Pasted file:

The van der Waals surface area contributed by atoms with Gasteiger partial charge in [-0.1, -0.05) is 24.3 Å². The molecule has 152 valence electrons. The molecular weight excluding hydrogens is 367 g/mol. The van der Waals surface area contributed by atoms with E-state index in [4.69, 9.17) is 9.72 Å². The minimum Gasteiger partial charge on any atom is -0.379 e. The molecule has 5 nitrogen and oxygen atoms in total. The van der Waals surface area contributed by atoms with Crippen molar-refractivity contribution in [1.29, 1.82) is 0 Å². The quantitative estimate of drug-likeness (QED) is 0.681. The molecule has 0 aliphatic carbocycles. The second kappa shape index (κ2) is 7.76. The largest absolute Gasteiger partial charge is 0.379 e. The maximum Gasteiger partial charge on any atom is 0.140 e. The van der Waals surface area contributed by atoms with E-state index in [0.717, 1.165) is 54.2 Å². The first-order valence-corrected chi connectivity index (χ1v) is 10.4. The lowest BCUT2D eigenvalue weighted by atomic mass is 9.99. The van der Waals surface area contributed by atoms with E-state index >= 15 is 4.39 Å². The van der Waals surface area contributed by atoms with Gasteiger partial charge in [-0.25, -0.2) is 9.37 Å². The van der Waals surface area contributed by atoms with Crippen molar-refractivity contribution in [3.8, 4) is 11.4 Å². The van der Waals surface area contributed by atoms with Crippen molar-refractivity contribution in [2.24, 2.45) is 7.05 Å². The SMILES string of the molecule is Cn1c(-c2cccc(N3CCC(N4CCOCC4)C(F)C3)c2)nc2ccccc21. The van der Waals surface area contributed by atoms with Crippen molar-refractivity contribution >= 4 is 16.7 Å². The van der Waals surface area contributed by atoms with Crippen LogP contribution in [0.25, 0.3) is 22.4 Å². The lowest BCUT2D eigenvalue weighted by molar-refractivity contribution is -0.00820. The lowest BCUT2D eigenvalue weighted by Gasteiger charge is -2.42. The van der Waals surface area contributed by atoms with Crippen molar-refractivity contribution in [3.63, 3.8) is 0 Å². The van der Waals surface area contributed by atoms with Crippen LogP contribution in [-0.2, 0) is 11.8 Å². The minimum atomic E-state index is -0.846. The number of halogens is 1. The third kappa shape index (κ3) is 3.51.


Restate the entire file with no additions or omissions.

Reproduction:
The van der Waals surface area contributed by atoms with Gasteiger partial charge in [-0.1, -0.05) is 24.3 Å². The molecule has 152 valence electrons. The molecular weight excluding hydrogens is 367 g/mol. The van der Waals surface area contributed by atoms with E-state index in [4.69, 9.17) is 9.72 Å². The minimum Gasteiger partial charge on any atom is -0.379 e. The molecule has 5 nitrogen and oxygen atoms in total. The van der Waals surface area contributed by atoms with Crippen molar-refractivity contribution in [1.29, 1.82) is 0 Å². The quantitative estimate of drug-likeness (QED) is 0.681. The molecule has 0 aliphatic carbocycles. The second kappa shape index (κ2) is 7.76. The largest absolute Gasteiger partial charge is 0.379 e. The maximum Gasteiger partial charge on any atom is 0.140 e. The van der Waals surface area contributed by atoms with E-state index in [0.717, 1.165) is 54.2 Å². The first-order valence-corrected chi connectivity index (χ1v) is 10.4. The lowest BCUT2D eigenvalue weighted by atomic mass is 9.99. The van der Waals surface area contributed by atoms with E-state index >= 15 is 4.39 Å². The van der Waals surface area contributed by atoms with Gasteiger partial charge in [-0.25, -0.2) is 9.37 Å². The van der Waals surface area contributed by atoms with Crippen molar-refractivity contribution in [3.8, 4) is 11.4 Å². The van der Waals surface area contributed by atoms with Crippen molar-refractivity contribution in [2.24, 2.45) is 7.05 Å². The SMILES string of the molecule is Cn1c(-c2cccc(N3CCC(N4CCOCC4)C(F)C3)c2)nc2ccccc21. The van der Waals surface area contributed by atoms with Crippen molar-refractivity contribution >= 4 is 16.7 Å². The van der Waals surface area contributed by atoms with Crippen LogP contribution in [0.25, 0.3) is 22.4 Å². The lowest BCUT2D eigenvalue weighted by molar-refractivity contribution is -0.00820. The lowest BCUT2D eigenvalue weighted by Gasteiger charge is -2.42. The van der Waals surface area contributed by atoms with Crippen molar-refractivity contribution in [3.63, 3.8) is 0 Å². The van der Waals surface area contributed by atoms with Crippen LogP contribution in [-0.2, 0) is 11.8 Å². The minimum atomic E-state index is -0.846. The number of halogens is 1. The third kappa shape index (κ3) is 3.51.